I am responding to Harold Doherty's post here, because Mr. Doherty has been known to edit and censor comments on his own blog.
It is important to note that I am not describing Deborah Fein's study as “fictitious,” I am describing Mr. Doherty's version of it as fictitious. The description in Mr. Doherty's original post does not appear to match any presentation made by Dr. Fein at IMFAR 2009. Mr. Doherty has picked up phrases from media reports, such as “years of intensive behavioral therapy,” and made them an actual part of Dr. Fein's study/presentation, when in fact it appears there is no basis for doing so. He then uses this pseudo study as “evidence” in support of the effectiveness of applied behavioral analysis (ABA). Dr. Fein appears to have provided no such evidence.
Mr. Doherty is correct in that Kristina Chew appears to have made the same assumptions about Dr. Fein's study as Mr. Doherty has. Ms. Chew, on the other hand, has not been so adamant about employing such assumptions as “evidence.”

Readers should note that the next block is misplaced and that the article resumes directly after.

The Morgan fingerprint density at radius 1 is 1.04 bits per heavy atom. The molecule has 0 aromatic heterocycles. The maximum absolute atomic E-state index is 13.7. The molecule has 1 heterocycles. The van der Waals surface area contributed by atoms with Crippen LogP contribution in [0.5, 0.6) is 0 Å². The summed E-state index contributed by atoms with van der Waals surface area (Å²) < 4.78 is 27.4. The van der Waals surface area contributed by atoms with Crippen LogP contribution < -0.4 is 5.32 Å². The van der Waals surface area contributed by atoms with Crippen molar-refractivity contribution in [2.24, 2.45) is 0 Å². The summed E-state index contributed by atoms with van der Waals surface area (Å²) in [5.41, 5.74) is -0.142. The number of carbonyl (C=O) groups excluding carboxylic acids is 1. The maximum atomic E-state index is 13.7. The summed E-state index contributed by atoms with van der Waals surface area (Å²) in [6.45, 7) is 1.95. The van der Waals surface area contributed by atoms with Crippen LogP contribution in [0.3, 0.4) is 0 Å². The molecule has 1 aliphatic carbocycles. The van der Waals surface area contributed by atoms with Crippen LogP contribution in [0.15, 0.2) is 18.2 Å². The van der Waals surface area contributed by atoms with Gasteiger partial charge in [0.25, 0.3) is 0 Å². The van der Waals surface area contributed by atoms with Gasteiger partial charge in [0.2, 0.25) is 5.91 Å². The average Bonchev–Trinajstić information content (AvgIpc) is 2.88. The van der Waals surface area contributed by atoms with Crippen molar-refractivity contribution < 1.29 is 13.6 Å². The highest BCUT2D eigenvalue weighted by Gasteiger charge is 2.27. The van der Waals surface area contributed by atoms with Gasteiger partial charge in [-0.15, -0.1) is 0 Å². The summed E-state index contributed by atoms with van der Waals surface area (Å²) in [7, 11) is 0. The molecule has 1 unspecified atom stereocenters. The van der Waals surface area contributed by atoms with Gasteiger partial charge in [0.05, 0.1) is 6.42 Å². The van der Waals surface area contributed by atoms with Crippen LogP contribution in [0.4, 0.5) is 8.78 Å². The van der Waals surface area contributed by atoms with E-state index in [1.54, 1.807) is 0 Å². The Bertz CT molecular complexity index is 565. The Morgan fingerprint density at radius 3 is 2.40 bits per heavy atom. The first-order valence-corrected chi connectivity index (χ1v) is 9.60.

I think Michelle Dawson has the best advice for all of us. Drawing conclusions from media reports and abstracts is a dangerous business. I will admit to some frustration about the general inaccessibility of much autism research, but it still behooves those of us who wish to participate in the autism debate arena to make sure we have as much accurate information at our disposal as is reasonably possible.
That said, I stand by my original assessment: Mr. Doherty's description of a particular ABA/recovery study does not appear to match any such study. Mr. Doherty is free to provide a link to that study if he really wishes to engage in “evidence.”
[Update 05/16/2009: Be sure to read these observations and informative discussion from someone who actually attended Deborah Fein's presentation at IMFAR.]